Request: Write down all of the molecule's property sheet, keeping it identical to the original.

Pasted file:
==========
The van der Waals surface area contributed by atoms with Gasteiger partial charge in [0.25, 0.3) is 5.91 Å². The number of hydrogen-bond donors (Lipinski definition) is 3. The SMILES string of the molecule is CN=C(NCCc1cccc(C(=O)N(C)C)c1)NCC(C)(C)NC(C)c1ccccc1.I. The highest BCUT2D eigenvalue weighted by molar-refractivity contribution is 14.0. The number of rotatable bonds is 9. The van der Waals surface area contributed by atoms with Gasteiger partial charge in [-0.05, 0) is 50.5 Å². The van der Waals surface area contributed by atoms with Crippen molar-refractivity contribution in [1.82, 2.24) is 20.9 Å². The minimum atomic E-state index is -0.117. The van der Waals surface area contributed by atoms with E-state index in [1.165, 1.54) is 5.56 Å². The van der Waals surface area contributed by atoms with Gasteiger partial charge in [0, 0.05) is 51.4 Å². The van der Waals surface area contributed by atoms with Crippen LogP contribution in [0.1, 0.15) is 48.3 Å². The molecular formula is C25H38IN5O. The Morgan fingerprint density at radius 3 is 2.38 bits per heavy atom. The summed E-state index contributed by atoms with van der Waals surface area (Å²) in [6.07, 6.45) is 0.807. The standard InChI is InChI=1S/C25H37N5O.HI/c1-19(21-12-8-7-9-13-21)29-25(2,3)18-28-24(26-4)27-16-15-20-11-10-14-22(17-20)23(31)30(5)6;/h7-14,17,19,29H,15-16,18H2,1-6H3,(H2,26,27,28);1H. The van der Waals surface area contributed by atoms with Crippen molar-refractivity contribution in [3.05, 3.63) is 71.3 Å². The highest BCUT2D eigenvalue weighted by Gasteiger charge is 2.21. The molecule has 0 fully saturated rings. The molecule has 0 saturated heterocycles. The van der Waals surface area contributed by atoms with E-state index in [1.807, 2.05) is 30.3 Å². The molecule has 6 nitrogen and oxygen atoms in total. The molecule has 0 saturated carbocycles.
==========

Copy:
The van der Waals surface area contributed by atoms with Gasteiger partial charge in [0.25, 0.3) is 5.91 Å². The number of hydrogen-bond donors (Lipinski definition) is 3. The SMILES string of the molecule is CN=C(NCCc1cccc(C(=O)N(C)C)c1)NCC(C)(C)NC(C)c1ccccc1.I. The highest BCUT2D eigenvalue weighted by molar-refractivity contribution is 14.0. The number of rotatable bonds is 9. The van der Waals surface area contributed by atoms with Gasteiger partial charge in [-0.05, 0) is 50.5 Å². The van der Waals surface area contributed by atoms with Crippen molar-refractivity contribution in [1.82, 2.24) is 20.9 Å². The minimum atomic E-state index is -0.117. The van der Waals surface area contributed by atoms with E-state index in [1.165, 1.54) is 5.56 Å². The van der Waals surface area contributed by atoms with Gasteiger partial charge in [0, 0.05) is 51.4 Å². The van der Waals surface area contributed by atoms with Crippen LogP contribution in [0.1, 0.15) is 48.3 Å². The molecular formula is C25H38IN5O. The Morgan fingerprint density at radius 3 is 2.38 bits per heavy atom. The summed E-state index contributed by atoms with van der Waals surface area (Å²) in [6.07, 6.45) is 0.807. The standard InChI is InChI=1S/C25H37N5O.HI/c1-19(21-12-8-7-9-13-21)29-25(2,3)18-28-24(26-4)27-16-15-20-11-10-14-22(17-20)23(31)30(5)6;/h7-14,17,19,29H,15-16,18H2,1-6H3,(H2,26,27,28);1H. The van der Waals surface area contributed by atoms with Crippen molar-refractivity contribution in [3.05, 3.63) is 71.3 Å². The highest BCUT2D eigenvalue weighted by Gasteiger charge is 2.21. The molecule has 0 fully saturated rings. The molecule has 0 saturated heterocycles. The van der Waals surface area contributed by atoms with E-state index in [1.807, 2.05) is 30.3 Å². The molecule has 6 nitrogen and oxygen atoms in total. The molecule has 0 saturated carbocycles.